James now lives in Tribeca, a neighborhood in Manhattan, only a few blocks from where the Twin Towers once stood. When the World Trade Center was attacked, he filmed in horror as he watched more than two dozen people jump from the Twin Towers to their deaths, and as both of the towers collapsed. After running from the debris cloud that forced Whitney from his home, he filmed the events that followed the Attack on America for the next 10 days, focusing on one story in particular--the mother of a 7-year-old boy named Nicholas was in Tower Two when it collapsed, and her family was certain that she was simply lost and would eventually find her way home. It took Nicholas' dad 10 days to tell his son that his mother is dead. In May, 2002, only days after The Museum of Television and Radio held a Special Screening for Whitney's film that had already been featured on "Oprah," a film that TIME Magazine described as "Wrenching, cathartic and even funny...but not easy to watch!," the world premiere of "Telling Nicholas" (TellingNicholas.com) debuted following "Six Feet Under" on HBO. Additionally, like "Just, Melvin," HBO continues to broadcast "Telling Nicholas," and the movie has played theatrically in San Francisco, New York City, and Los Angeles where it was part of the Academy Award's Special Presentation Series. In 2002, Whitney once again qualified for Academy Award consideration, and in 2003, he won the Emmy Award.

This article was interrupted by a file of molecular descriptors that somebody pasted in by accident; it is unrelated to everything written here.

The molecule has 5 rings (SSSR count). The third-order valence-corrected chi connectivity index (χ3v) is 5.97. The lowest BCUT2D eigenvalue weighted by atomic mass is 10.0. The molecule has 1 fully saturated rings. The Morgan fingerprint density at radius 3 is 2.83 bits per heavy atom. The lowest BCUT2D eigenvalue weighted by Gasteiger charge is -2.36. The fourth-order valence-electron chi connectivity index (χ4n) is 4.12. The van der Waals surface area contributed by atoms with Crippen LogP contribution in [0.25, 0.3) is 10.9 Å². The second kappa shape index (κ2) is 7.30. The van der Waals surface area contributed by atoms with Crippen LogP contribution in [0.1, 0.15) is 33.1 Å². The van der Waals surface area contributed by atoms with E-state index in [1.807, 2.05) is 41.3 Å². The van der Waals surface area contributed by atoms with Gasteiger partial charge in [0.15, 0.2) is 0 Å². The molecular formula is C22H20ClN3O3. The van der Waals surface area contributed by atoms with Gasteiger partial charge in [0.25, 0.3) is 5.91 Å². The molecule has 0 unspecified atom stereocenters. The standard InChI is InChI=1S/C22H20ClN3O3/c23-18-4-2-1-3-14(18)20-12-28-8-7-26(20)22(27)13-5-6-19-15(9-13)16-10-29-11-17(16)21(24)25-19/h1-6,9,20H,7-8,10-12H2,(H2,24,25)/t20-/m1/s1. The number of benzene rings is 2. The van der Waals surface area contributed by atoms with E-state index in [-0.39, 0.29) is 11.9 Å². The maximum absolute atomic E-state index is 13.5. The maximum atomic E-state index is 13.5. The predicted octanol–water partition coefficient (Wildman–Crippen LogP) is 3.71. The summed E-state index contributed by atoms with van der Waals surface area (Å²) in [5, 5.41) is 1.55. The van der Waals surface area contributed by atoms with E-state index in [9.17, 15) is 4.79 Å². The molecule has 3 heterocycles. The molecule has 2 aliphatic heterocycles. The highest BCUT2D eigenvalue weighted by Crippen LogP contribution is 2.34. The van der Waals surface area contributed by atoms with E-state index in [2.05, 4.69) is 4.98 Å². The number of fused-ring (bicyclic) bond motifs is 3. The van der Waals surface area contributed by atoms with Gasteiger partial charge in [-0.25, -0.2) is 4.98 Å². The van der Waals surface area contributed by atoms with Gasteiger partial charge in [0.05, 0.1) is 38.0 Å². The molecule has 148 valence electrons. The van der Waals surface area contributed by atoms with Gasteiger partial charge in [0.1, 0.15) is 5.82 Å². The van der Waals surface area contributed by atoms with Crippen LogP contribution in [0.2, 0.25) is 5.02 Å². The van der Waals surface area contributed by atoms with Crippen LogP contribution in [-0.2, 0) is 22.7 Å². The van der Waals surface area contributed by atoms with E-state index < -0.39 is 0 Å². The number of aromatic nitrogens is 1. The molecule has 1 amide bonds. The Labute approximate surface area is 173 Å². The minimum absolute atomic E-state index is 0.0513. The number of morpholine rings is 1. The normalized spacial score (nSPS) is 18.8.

James is currently completing production on another film, "TheWorkingGirl.com," about his friend, Sharon, who is the mother of 5-year-old Jake. Struggling and single, in order to make ends meet, Sharon decided to enter the cyber-sex industry. The movie and its Web site, TheWorkingGirl.com, chronicle Whitney's journey through this world of cyber-sex in an attempt to help his friend make her business venture a success, while simultaneously addressing the issue of moms doing porn. Of the film, Rex Reed remarked "These are not your grandmother's working girls. Sad, funny, provocative, informative, energetic, and in your face! This remarkable film is all of this and more. The only thing it isn't... is boring. You won't find this stuff in the pages of Cosmo."